From passive fan to their Poet Laureate in two decades: a post of two halves

What were you doing on a typical Saturday in late 1994? There was a new fangled game known as The National Lottery. Noel’s House Party was ‘must-watch’ TV with 15 million viewers each teatime. Sleaze allegations continued to haunt John Major’s Conservative government. Bus Wars took a new dimension in Greater Manchester, with competition between GM Buses North and Merseybus, operating services in Greater Manchester as MTL Manchester.

Some time in November, the creator of this blog discovered the joys of non-league football. Luckily for him, he had several clubs to choose from. There was the delightful views of Alphin Pike and Brushes from the side terrace at Seel Park, Mossley AFC’s home. The sylvan environment of Bower Fold. The joys of an odd Empty Carriage Stock movement in full view at National Park, Curzon Ashton’s previous home. Or the joys of carpet football on the astroturf at Ewen Fields, Hyde United’s home.

After visiting a few grounds in the Tameside area, he chose Bower Fold, home to none other than The Mighty Stalybridge Celtic®. Plus, there was the lure of GM Vauxhall Conference football which drew him to Bower Fold. His view on football would change forever.

Your commentator [as always] is Stuart Vallantine.

First Half

My first game was against Woking. Me and my old man had heard of Woking thanks to their recent giant-killing exploits. Tim Buzaglo and Co’s relentless charge against West Bromwich Albion in their 1991 F.A. Challenge Cup fixture. Another thing I knew about Woking was the fact it was Network Southeast territory writ large. From experience having travelled from Guildford to London Waterloo; also popular culture being on the same line to Surbiton and geographical knowledge.

We walked to and from the ground, oblivious to the fact we could have caught the 220 or 343 and the 236/237 buses. Today’s journey, from Chez Vall: always by bus and via a decent pub of some description. Or the excellent Stalybridge Labour Club.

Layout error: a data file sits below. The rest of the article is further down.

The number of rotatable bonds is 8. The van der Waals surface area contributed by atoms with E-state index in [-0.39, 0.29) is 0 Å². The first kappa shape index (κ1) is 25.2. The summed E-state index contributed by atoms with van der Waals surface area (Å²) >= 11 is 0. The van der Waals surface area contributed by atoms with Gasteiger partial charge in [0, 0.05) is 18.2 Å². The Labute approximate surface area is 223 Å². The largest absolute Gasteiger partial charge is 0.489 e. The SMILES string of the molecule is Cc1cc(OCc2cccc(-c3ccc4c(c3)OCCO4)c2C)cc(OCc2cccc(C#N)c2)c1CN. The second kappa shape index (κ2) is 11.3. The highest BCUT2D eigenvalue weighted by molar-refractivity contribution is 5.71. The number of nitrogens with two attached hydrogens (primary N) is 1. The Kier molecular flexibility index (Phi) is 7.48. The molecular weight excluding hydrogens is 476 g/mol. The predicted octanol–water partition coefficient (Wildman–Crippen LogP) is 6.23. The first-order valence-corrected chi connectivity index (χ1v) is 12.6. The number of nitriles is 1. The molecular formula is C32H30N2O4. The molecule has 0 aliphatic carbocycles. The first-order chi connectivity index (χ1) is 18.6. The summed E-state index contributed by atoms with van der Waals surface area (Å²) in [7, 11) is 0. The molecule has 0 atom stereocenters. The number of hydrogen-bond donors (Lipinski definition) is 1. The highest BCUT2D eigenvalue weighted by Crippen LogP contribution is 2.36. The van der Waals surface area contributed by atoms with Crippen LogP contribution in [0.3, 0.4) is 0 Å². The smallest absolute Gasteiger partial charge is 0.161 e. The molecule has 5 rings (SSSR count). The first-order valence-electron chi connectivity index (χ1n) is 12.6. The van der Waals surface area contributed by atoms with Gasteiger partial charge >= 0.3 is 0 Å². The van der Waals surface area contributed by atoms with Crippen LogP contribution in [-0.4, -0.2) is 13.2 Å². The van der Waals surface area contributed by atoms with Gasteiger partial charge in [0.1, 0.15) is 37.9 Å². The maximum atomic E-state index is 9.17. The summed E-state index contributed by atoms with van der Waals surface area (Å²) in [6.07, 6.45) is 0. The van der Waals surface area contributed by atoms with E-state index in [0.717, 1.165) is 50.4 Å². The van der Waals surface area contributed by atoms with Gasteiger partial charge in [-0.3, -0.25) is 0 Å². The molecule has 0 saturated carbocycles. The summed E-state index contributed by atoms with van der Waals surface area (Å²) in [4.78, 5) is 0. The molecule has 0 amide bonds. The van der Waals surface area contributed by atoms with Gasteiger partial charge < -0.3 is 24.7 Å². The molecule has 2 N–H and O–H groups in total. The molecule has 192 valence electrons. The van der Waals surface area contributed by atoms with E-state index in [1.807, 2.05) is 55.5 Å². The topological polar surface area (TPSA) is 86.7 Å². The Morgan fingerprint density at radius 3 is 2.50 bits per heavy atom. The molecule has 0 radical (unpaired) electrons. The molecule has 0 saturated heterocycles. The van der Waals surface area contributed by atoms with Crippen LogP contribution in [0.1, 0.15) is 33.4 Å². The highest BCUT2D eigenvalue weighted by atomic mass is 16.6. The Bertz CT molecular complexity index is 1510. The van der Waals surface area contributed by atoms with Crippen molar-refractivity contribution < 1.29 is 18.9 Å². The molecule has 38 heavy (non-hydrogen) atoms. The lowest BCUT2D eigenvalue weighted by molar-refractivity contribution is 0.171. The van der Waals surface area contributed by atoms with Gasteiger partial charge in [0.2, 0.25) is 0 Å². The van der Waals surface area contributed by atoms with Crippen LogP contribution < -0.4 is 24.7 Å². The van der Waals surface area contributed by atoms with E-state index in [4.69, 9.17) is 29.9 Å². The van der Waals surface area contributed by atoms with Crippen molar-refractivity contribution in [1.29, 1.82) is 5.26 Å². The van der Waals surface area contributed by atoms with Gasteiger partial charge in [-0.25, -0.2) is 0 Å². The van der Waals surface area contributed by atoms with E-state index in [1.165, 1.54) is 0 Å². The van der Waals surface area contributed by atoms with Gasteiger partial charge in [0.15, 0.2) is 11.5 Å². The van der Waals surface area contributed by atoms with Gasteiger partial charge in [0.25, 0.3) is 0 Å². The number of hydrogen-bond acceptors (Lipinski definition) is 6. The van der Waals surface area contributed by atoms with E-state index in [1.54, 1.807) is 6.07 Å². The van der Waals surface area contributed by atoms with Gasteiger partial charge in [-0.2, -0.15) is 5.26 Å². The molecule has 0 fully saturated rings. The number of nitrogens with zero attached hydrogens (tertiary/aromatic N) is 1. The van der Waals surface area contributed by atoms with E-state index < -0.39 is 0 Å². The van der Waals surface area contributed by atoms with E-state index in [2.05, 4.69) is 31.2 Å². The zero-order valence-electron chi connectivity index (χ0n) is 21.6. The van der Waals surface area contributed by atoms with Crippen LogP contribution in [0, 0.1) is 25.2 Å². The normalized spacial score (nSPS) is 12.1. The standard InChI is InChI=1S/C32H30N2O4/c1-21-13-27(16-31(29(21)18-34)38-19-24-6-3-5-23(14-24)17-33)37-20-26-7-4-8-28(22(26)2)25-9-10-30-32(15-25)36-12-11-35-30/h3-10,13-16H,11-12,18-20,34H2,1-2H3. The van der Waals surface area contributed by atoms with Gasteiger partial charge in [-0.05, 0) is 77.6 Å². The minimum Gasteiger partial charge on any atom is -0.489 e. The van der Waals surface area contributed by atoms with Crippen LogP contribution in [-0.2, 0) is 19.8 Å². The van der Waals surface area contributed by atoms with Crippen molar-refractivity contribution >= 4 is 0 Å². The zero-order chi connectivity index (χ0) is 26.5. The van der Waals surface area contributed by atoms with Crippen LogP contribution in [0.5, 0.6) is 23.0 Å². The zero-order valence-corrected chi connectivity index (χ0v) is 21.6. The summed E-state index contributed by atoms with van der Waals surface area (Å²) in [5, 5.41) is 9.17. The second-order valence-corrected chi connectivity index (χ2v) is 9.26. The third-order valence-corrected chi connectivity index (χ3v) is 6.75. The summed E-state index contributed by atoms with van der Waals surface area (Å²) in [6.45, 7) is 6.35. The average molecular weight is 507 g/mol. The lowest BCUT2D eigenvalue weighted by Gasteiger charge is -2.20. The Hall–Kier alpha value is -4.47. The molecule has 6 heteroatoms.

At the ground, we took our position near the Mottram End. Woking scored with Lenny Dennis taking the lead in the 31st minute. This attracted some mirth as to whether Les Bennett was plying his trade at another non-league side. (If there was, I’ll give you the money myself; if you do, remember what you heard, and where you heard it! (on East of the M60 of course, not The London Studios by the way)).

Before the second half, we moved to another part of the ground on the side, nearest to the Town End. At the time, what later became the Joe Jackson Stand was under construction. By the seventieth minute, Robert Jackson equalised for the ‘Bridge. The eighty-first minute saw a ‘Bridge penalty, converted by Paul Wheeler.

So my first trip to Bower Fold started well: a 2-1 win, a good day all round, and the gradual thinning of any interest in televised football.

Second Half

Twenty years on, I am happy to find that Stalybridge Celtic’s recent match versus Gloucester City, resulted in a 1-0 victory. Their first away win since March 2014 (which was against Vauxhall Motors), and first away clean sheet since the 20 April 2013 (a 0-0 draw versus Harrogate Town).

Besides maintaining East of the M60, I have of late been the Poet Laureate for The Mighty Stalybridge Celtic. This came about after doing some graphic design work for their Community section. All the poems have been well received by the players, manager Keith Briggs, his assistant Andy Fearn, and everyone else at Stalybridge Celtic Football Club. I have also recited a couple of pieces at the sponsors’ lounge.

If you wonder why there’s been the odd lull on the blog, well, yours truly has been working on the latest piece to gee the lads up. Some of which have started life on many a bus, at many a pub table, and in full view of the dog.

With 24 days till the next home game (unless the F.A. Challenge Trophy Third Qualifying Round tie against Chorley results in a replay), yours truly is working on the Christmas Special. I can assure you there wont be any fishing craft getting lost en route to Holland, exploding coaches or J.A. Harrison pocket watches going for £6.2 million. Lovely jubbly!

S.V., 26 November 2014.

2 thoughts on “It Was Twenty Years Today… Since I First Saw the Celtic Play

  1. I’m sort of jealous. My first game was Blackpool v QPR in 1970 which has had me hooked on Blackpool ever since. Dark days at the moment but we’ve had many great days at Wembley and Cardiff and the Premier League and the previous promotion season were a blast and I was so pleased I’d chosen to support my home town team rather than a “big team”. Enjoy the ups and downs of supporting Celtic.


    1. Hi Mark,

      Same here, even if it has meant longer periods of ‘thin’ than ‘thick’. Blackpool with Ian Holloway at the helm was a fantastic period, as was Stalybridge Celtic’s under Phil Wilson and their stint in the Football Conference.

      Checking on, both fixtures at Bloomfield Road, in 1970 (1969-70 and 1970-71 seasons), were 1-1 draws.

      Bye for now,



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